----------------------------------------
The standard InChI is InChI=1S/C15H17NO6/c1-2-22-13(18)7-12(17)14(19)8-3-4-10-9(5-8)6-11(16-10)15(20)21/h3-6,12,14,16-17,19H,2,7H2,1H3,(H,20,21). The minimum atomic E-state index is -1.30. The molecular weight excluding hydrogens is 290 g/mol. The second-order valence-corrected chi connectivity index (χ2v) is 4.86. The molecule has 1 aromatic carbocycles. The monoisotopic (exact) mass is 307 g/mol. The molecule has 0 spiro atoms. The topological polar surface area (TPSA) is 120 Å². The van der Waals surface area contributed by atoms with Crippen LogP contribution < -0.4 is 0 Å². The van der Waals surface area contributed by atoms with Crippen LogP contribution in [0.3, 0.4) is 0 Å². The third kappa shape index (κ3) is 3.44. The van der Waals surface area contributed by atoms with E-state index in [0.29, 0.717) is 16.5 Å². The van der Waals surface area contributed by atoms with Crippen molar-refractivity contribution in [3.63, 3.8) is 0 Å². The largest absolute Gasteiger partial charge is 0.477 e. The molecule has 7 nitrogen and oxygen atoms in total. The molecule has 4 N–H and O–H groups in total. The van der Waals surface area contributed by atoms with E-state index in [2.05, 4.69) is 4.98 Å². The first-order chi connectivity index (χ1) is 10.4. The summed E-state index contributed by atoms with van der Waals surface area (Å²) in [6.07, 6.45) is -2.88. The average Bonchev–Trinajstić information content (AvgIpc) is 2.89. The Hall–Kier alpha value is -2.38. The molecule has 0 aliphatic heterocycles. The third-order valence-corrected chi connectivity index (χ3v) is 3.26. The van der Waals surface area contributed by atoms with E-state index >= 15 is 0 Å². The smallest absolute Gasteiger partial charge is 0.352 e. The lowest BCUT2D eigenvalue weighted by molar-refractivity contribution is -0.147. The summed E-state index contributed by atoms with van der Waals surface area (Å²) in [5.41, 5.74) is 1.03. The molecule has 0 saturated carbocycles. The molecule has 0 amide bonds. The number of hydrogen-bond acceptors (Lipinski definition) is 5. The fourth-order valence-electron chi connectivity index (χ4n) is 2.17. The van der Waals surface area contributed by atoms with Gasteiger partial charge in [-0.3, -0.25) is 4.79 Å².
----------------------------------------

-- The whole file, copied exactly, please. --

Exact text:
The standard InChI is InChI=1S/C15H17NO6/c1-2-22-13(18)7-12(17)14(19)8-3-4-10-9(5-8)6-11(16-10)15(20)21/h3-6,12,14,16-17,19H,2,7H2,1H3,(H,20,21). The minimum atomic E-state index is -1.30. The molecular weight excluding hydrogens is 290 g/mol. The second-order valence-corrected chi connectivity index (χ2v) is 4.86. The molecule has 1 aromatic carbocycles. The monoisotopic (exact) mass is 307 g/mol. The molecule has 0 spiro atoms. The topological polar surface area (TPSA) is 120 Å². The van der Waals surface area contributed by atoms with Crippen LogP contribution < -0.4 is 0 Å². The van der Waals surface area contributed by atoms with Crippen LogP contribution in [0.3, 0.4) is 0 Å². The third kappa shape index (κ3) is 3.44. The van der Waals surface area contributed by atoms with E-state index in [0.29, 0.717) is 16.5 Å². The van der Waals surface area contributed by atoms with Crippen molar-refractivity contribution in [3.63, 3.8) is 0 Å². The largest absolute Gasteiger partial charge is 0.477 e. The molecule has 7 nitrogen and oxygen atoms in total. The molecule has 4 N–H and O–H groups in total. The van der Waals surface area contributed by atoms with E-state index in [2.05, 4.69) is 4.98 Å². The first-order chi connectivity index (χ1) is 10.4. The summed E-state index contributed by atoms with van der Waals surface area (Å²) in [6.07, 6.45) is -2.88. The average Bonchev–Trinajstić information content (AvgIpc) is 2.89. The Hall–Kier alpha value is -2.38. The molecule has 0 aliphatic heterocycles. The third-order valence-corrected chi connectivity index (χ3v) is 3.26. The van der Waals surface area contributed by atoms with E-state index >= 15 is 0 Å². The smallest absolute Gasteiger partial charge is 0.352 e. The lowest BCUT2D eigenvalue weighted by molar-refractivity contribution is -0.147. The summed E-state index contributed by atoms with van der Waals surface area (Å²) in [5.41, 5.74) is 1.03. The molecule has 0 saturated carbocycles. The molecule has 0 amide bonds. The number of hydrogen-bond acceptors (Lipinski definition) is 5. The fourth-order valence-electron chi connectivity index (χ4n) is 2.17. The van der Waals surface area contributed by atoms with Gasteiger partial charge in [-0.3, -0.25) is 4.79 Å².